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India scored a major diplomatic victory over Pakistan on Thursday as the International Court of Justice (ICJ) here stayed the execution of former Indian Navy officer Kulbhushan Jadhav.
The UN's highest judicial body also asked Pakistan to take "all measures" to ensure that Jadhav, sentenced to death by a Pakistani military court for alleged espionage, was not executed till the court had delivered its final verdict on the issue.
India welcomed the court's unanimous decision on Jadhav, 46, while Islamabad said it had informed the ICJ that it did not accept the court's jurisdiction in matters related to national security.
Prime Minister Narendra Modi expressed his satisfaction with the verdict and spoke to External Affairs Minister Sushma Swaraj who described the order as a "great relief". The two leaders thanked senior lawyer Harish Salve, who headed a battery of lawyers presenting India's case at The Hague.
ICJ President Ronny Abraham, a 63-year-old French academic and practitioner in public international law, asked Pakistan to keep the court informed "of all measures taken" in the implementation of the order.
The 15-member bench backed India's contention that there had been a violation of the Vienna Convention on Consular Relations as New Delhi's requests for consular access to its national had been denied 16 times.
The court, which had earlier provisionally stayed Jadhav's sentence on May 9, also noted that India and Pakistan were signatories to the Vienna Convention since 1977.
Jadhav would get a reprieve of at least 150 days since the sentence was announced, as Pakistan had indicated that the execution would "probably not take place" before August 2017.
"This means that there is a risk that an execution could take place at any moment thereafter, before the court has given its final decision in the case," the court said, and asked Pakistan to ensure that court's order be followed.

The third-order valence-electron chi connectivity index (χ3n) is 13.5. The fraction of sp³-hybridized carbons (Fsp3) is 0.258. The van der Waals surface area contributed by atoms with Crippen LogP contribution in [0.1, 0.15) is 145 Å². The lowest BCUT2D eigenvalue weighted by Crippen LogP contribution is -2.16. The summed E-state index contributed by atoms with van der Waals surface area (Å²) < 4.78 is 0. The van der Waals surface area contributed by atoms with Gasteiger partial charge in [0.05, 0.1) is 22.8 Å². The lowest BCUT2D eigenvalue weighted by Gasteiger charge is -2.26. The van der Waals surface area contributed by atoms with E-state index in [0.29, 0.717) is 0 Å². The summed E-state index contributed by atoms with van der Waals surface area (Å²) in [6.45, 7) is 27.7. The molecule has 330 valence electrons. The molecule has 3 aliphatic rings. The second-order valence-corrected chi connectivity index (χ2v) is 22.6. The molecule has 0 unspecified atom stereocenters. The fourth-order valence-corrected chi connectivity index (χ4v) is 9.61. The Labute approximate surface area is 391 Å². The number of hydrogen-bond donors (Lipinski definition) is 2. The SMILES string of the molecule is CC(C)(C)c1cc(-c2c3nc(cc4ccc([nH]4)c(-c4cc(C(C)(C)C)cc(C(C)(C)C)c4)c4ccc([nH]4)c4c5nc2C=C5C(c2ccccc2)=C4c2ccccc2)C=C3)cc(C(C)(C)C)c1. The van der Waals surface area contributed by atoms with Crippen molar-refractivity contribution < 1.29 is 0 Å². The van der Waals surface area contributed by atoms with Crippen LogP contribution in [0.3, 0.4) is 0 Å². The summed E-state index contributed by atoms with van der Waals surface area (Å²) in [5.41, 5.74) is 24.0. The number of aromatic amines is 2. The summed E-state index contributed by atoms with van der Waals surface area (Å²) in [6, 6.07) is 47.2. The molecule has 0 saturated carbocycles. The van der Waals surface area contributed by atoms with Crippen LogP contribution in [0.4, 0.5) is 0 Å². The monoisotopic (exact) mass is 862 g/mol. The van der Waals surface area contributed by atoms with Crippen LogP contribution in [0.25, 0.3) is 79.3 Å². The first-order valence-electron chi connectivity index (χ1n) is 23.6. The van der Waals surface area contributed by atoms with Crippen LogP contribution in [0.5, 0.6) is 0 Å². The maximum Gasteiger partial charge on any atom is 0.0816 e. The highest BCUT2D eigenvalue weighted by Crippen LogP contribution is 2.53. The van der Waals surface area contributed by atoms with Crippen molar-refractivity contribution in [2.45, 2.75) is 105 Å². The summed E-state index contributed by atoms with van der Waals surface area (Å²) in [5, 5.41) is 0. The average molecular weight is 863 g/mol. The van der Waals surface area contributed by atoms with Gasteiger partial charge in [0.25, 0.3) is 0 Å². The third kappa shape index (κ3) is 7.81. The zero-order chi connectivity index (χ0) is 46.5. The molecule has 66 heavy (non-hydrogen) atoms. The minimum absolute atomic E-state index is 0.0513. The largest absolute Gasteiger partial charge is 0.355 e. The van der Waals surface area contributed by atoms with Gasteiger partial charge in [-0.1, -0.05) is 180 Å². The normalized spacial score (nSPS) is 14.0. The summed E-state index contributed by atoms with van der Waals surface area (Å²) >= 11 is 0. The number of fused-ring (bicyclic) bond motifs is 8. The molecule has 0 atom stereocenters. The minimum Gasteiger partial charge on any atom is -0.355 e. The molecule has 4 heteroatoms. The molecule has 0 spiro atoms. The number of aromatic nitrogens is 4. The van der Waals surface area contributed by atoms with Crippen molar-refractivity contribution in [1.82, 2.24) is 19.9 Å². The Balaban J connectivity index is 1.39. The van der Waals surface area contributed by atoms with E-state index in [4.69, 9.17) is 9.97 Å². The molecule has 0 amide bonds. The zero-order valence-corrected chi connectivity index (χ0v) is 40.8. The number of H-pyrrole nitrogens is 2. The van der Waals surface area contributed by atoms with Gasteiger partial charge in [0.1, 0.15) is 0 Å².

It said, "the mere fact that Mr Jadhav is under a death sentence and might therefore be executed is sufficient to demonstrate the existence of a risk of irreparable prejudice to the rights claimed by India."
The verdict came three days after the two countries gave their submissions during which India demanded the annulment of the sentence and described Pakistan's trial to convict Jadhav as "farcical". Pakistan, in turn, argued that Jadhav was a spy and India's plea was "misconceived".
Pakistan's Foreign Office spokesman Nafees Zakaria also hit out at India today, saying it was "trying to hide its real face" by taking the case to the ICJ.
"We do not accept the jurisdiction of the ICJ in matters related to the national security of the country," he was quoted as saying by a television channel.
India moved the ICJ against the death penalty on May 8. The next day, the global court stayed the sentence as a provisional measure.
Pakistan, which announced the sentence on Jadhav on April 10, claims its security forces arrested him from its restive Balochistan province on March 3 last year after he reportedly entered from Iran. However, India maintains that he was kidnapped from Iran where he had business interests after retiring from the Navy.
Jadhav's case is the latest flash-point in the tensions between Pakistan and India. The two countries last faced off at the ICJ 18 years ago when Islamabad sought its intervention over the shooting down of its naval aircraft.